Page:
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What Is Deep Draw Technology?






Deep draw is one of the most popular metal forming methods available to manufacturers– it involves the use of metal dies to form blank sheets of metal into a desired shape. Deep draw metal forming is a process where flat sheet metal is formed into more complex components, such as battery cell cans. A disc of sheet metal is blanked from a coil of sheet metal in the first station of a series of dies. The flat blank is then cupped by the “nose” of a punch and pressed into a die to form a cup. Specifically, if the depth of the item created is equal to or greater than its radius, then the metal forming process can be called deep drawing.


During the drawing process the metal is formed under significant pressure. The material wall sees tension forces and the blank flange sees forces of compression. These forces are manipulated by the design of the tooling as the material is stretched by the “nose” of the punch into each die. These forces tend to thin the shell wall and thicken the shell flange. Depending on the material, the ratio of starting wall stock to finished wall stock, and the length to diameter ratio, a varying number of draws are required to create the basic shape of the part.

The drawing process can create stepped diameters or other unique features in the part. The drawing action also work hardens the material, making the finished seamless part stronger than the base material. Tooling is added to the basic dies to create other features such as: coining, bottom piercing, multiple side piercing, extruding, embossing, marking, burnishing, ironing, chamfering, flange forming, shaped flange trimming, beading, reverse drawing, and rib forming. The deep draw process produces a strong, thin wall container in aluminum, steel, stainless steel, or other metals 
such as aluminum cans, cookware, and kitchen sinks.

Benefits of Deep Drawing :-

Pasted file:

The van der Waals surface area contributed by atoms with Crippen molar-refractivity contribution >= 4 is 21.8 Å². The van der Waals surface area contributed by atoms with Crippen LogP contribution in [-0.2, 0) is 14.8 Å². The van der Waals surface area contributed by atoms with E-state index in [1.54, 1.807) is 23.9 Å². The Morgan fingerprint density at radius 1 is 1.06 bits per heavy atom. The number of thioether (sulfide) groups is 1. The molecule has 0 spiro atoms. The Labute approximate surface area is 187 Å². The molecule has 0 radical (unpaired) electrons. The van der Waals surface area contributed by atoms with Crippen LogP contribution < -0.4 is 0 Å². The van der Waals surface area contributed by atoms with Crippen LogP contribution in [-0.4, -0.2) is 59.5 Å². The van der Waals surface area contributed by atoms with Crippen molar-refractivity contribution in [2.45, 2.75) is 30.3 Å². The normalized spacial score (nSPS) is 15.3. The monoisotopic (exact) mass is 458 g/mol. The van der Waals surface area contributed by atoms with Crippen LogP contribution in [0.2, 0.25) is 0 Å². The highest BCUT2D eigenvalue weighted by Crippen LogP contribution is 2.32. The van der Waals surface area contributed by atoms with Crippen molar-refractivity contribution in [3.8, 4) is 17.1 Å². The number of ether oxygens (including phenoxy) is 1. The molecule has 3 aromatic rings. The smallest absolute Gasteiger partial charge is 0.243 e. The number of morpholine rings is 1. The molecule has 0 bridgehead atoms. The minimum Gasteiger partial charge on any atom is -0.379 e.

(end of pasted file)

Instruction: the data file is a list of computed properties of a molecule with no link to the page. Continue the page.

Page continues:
Deep drawing is especially beneficial when producing high volumes, since unit cost decreases considerably as unit count increases: once the tooling and dies have been created, the process can continue with very little downtime or upkeep. Tool construction costs are lower in comparison to similar manufacturing processes, such as progressive die stamping, even in smaller volumes; in these situations deep drawing may also prove the most cost-effective manufacturing solution.

When considering the functionality of the end product, deep drawing poses still more advantages. Specifically, the technique is ideal for products that require significant strength and minimal weight. The process is also recommended for product geometries that are unachievable through other manufacturing techniques.
Deep drawing is perhaps most useful for creating cylindrical objects: a circular metal blank can easily be drawn down into a 3D circular object with a single draw ratio, minimizing both production time and cost. Production of aluminum cans is one example of a popular use of this method.

Squares, rectangles and more complex geometries may create slight complications, but are still easily and efficiently created through the deep drawing process. Typically, as complexity of the geometry increases, the number of draw ratios and production costs will increase.

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